Each musician in a jazz ensemble seems to follow an independent path.
Apparently dissonant sounds come together as if by magic to create a coherent whole. A superficial analysis suggests that the environment most conducive to creative genius is a state of anarchy - sit back and wait for the surprise.
Of course, it's not magic and the effect depends on having high-calibre performers. Improvisation in jazz works by a careful balance of rules and freedom. Exponents adhere to flexible rules of engagement: a pre-specified number of bars, an understanding of harmonic progressions, agreed intervals at which soloists can enter and exit and an agreed rotation.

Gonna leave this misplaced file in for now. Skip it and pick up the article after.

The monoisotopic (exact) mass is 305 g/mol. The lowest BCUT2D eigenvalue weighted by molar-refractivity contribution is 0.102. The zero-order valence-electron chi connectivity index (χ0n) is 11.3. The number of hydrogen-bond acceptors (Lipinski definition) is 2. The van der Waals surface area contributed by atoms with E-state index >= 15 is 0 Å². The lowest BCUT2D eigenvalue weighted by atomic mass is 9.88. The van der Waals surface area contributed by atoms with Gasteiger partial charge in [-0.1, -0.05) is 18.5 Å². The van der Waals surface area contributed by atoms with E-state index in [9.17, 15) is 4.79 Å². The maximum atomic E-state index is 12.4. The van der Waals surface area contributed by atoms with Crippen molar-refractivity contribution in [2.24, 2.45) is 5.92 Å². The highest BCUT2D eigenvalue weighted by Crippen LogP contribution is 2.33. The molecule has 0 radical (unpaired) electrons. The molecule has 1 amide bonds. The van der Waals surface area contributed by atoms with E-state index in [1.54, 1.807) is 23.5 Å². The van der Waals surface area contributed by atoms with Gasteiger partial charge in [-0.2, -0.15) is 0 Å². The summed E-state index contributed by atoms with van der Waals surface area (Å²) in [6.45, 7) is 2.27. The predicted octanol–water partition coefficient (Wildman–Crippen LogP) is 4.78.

Like syntax, metre and vocabulary, this creates a framework within which to operate. But beyond that, each artist use the form's elements as they wish. They also listen carefully to one another to create what they like to call 'a relaxed knowingness'.
The late management guru Peter Drucker has referred to the orchestral conductor as a metaphor for leadership. But a conductor co-ordinates musicians who perform pre-scripted musical scores with a beginning, middle and end.
Jazz makes a better model because the real world, by contrast, is filled with uncertainty. In business, one never knows exactly what will happen next. In the words of Miles Davis: 'Jazz is the big brother of Revolution'.
Mind you, he also said: 'Do not fear mistakes. There are none.' Only a brave CEO would go that far.
Jenny Harris is Young Businesswoman of the Year and director of JRBH Strategy & Management, www.jrbh.co.uk.